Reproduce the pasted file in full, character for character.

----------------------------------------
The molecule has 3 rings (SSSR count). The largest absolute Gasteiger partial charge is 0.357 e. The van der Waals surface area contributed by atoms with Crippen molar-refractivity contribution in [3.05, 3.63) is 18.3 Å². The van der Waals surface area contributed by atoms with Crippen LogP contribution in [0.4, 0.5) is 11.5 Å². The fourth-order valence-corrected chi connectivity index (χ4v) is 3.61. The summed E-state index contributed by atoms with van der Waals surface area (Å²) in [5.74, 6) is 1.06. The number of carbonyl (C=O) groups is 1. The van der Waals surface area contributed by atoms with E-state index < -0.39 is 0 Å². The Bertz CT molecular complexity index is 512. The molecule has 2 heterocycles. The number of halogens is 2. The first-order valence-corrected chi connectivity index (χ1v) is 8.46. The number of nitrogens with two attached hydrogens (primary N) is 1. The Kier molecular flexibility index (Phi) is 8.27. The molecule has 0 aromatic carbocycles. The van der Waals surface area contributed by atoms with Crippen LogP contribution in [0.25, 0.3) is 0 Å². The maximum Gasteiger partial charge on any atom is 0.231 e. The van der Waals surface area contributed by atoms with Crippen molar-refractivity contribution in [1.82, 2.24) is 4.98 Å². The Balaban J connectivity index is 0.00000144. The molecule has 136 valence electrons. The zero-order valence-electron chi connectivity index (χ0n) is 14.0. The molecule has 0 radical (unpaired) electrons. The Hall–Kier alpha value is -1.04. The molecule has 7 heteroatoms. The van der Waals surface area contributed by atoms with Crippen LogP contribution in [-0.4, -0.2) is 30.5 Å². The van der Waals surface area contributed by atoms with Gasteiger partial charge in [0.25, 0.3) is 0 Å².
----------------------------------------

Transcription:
The molecule has 3 rings (SSSR count). The largest absolute Gasteiger partial charge is 0.357 e. The van der Waals surface area contributed by atoms with Crippen molar-refractivity contribution in [3.05, 3.63) is 18.3 Å². The van der Waals surface area contributed by atoms with Crippen LogP contribution in [0.4, 0.5) is 11.5 Å². The fourth-order valence-corrected chi connectivity index (χ4v) is 3.61. The summed E-state index contributed by atoms with van der Waals surface area (Å²) in [5.74, 6) is 1.06. The number of carbonyl (C=O) groups is 1. The van der Waals surface area contributed by atoms with E-state index < -0.39 is 0 Å². The Bertz CT molecular complexity index is 512. The molecule has 2 heterocycles. The number of halogens is 2. The first-order valence-corrected chi connectivity index (χ1v) is 8.46. The number of nitrogens with two attached hydrogens (primary N) is 1. The Kier molecular flexibility index (Phi) is 8.27. The molecule has 0 aromatic carbocycles. The van der Waals surface area contributed by atoms with Crippen LogP contribution in [0.25, 0.3) is 0 Å². The maximum Gasteiger partial charge on any atom is 0.231 e. The van der Waals surface area contributed by atoms with Crippen molar-refractivity contribution in [1.82, 2.24) is 4.98 Å². The Balaban J connectivity index is 0.00000144. The molecule has 136 valence electrons. The zero-order valence-electron chi connectivity index (χ0n) is 14.0. The molecule has 0 radical (unpaired) electrons. The Hall–Kier alpha value is -1.04. The molecule has 7 heteroatoms. The van der Waals surface area contributed by atoms with Crippen LogP contribution in [-0.4, -0.2) is 30.5 Å². The van der Waals surface area contributed by atoms with Gasteiger partial charge in [0.25, 0.3) is 0 Å².